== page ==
Battles in Sekigahara are bloody and happen often. There is a constant sense of tension from the opening play as the various blocks begin interspersed around one another on the map. Opponents muster stacks of blocks in key regions and rush to gain control over various resources points.

Both players know where their opponent's leaders are and both leaders are fairly well protected, but they are goals. There are various other strategic battles to win before culminating in larger and more tense battles as the game progresses. Early, I find myself trying to clear out pestering smaller armies from castles and trying to cut off my opponent's access to different parts of the map while simultaneously mustering as large of an army as I can along highways for some big battles in the future. In my few games, these battles have happened and they've been horrendous with many losses on both sides. Between creating visibly large armies to frighten your opponent and trying to craft the perfect hand to attack with the slightly less intimidating stack, to bluff your way to a breach in their lines, this is a tactically and strategically exciting game. Really, it is. Until the end, where if in turn 7 you have not been able to kill your opponents leader, or you cant siege and kill the boy in the castle in Osaka, suddenly the game becomes a Euro-y area control game where you're just positioning your armies to control castles and resource areas as quickly as possible and win in victory points. This is how all three of my first games played out...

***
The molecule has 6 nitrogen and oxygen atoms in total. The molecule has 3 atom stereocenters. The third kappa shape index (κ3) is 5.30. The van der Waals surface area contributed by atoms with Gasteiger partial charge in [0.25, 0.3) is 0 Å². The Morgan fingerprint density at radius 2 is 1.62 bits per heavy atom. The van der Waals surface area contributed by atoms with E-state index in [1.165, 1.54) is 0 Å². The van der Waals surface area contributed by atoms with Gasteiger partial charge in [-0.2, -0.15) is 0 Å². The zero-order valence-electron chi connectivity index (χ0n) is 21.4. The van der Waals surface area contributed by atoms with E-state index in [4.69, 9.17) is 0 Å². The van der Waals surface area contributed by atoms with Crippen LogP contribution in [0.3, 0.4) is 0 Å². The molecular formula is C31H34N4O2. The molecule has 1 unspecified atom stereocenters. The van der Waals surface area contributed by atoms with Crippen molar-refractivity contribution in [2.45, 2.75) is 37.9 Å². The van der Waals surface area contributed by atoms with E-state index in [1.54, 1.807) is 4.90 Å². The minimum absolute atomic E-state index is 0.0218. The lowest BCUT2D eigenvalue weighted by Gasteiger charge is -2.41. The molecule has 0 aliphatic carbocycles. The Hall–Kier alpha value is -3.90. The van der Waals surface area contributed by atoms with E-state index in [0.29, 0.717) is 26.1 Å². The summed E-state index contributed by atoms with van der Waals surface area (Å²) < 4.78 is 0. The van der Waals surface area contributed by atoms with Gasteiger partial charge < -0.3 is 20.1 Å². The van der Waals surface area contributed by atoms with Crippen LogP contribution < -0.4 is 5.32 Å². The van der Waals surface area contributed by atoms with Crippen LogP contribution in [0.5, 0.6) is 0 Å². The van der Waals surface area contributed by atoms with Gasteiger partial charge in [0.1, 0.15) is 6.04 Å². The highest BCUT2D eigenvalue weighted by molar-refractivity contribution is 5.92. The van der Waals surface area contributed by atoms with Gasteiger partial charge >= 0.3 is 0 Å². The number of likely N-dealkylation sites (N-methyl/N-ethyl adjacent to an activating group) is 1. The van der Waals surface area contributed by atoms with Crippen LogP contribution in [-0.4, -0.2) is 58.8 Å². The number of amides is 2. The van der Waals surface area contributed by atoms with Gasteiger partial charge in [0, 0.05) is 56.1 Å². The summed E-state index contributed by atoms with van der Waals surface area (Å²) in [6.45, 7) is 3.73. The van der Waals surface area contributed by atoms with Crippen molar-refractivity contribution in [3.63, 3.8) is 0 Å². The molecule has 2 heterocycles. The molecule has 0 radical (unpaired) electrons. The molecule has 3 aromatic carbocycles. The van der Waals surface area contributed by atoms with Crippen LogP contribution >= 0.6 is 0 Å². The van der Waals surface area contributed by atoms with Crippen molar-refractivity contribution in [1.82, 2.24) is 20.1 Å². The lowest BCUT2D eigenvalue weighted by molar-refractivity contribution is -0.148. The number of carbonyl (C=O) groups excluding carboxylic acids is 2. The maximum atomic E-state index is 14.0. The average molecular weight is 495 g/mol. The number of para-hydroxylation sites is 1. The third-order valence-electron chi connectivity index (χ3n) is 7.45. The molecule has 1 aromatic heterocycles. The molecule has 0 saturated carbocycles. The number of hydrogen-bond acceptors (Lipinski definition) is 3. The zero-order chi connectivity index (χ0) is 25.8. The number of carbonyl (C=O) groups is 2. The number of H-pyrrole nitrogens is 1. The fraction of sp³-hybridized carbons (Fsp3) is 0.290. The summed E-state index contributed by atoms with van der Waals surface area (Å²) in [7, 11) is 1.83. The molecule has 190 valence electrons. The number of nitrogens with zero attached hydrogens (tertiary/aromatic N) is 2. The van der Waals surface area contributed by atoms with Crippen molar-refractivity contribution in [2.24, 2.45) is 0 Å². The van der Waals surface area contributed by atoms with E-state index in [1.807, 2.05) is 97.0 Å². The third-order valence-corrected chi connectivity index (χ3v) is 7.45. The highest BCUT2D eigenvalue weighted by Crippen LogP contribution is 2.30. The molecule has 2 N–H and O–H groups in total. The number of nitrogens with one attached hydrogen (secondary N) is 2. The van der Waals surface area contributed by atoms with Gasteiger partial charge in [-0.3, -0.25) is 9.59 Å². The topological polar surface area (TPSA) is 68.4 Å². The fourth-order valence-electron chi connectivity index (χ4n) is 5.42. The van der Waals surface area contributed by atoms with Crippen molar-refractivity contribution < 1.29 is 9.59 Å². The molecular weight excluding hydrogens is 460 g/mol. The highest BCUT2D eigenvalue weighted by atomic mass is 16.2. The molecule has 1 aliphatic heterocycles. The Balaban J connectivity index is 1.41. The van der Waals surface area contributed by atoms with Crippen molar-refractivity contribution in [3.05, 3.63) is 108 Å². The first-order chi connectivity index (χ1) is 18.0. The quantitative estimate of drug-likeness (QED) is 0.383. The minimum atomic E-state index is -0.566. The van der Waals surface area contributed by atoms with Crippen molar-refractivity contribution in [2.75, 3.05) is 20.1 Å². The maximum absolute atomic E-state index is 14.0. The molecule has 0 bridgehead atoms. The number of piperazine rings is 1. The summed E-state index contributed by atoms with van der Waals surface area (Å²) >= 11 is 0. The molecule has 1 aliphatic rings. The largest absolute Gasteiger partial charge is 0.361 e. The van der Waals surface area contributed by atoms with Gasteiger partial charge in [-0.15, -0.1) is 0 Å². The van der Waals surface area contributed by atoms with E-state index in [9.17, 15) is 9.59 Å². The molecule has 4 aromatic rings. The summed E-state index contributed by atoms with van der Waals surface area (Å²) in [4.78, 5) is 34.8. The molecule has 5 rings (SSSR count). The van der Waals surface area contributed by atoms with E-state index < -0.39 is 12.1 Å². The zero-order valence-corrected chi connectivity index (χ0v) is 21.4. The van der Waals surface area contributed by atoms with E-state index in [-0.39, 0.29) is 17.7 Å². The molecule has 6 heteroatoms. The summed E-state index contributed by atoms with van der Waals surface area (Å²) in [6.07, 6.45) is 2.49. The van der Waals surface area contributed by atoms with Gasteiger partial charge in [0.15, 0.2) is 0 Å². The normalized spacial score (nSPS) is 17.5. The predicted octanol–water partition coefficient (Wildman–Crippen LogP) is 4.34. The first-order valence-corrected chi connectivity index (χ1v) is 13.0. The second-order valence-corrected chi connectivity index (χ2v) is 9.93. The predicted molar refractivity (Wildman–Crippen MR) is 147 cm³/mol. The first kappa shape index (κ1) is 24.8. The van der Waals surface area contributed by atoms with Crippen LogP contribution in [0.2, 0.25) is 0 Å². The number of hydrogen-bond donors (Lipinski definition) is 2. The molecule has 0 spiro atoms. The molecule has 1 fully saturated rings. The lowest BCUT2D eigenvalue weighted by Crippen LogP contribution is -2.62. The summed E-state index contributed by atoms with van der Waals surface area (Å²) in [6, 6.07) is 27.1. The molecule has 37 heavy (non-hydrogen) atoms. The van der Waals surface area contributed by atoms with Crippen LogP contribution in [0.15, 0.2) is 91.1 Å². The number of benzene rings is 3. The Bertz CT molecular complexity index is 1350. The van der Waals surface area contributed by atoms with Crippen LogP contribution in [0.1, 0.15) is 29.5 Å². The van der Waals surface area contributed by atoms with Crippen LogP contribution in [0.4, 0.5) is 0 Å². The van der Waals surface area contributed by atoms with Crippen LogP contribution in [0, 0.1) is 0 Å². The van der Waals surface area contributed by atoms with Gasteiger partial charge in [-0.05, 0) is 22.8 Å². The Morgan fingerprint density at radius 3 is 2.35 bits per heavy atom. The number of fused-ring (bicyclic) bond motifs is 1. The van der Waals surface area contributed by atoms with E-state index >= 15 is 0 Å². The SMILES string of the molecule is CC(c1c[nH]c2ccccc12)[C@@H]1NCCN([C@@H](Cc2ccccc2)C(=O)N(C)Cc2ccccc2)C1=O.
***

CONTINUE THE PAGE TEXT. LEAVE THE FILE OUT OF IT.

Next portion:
Conclusion: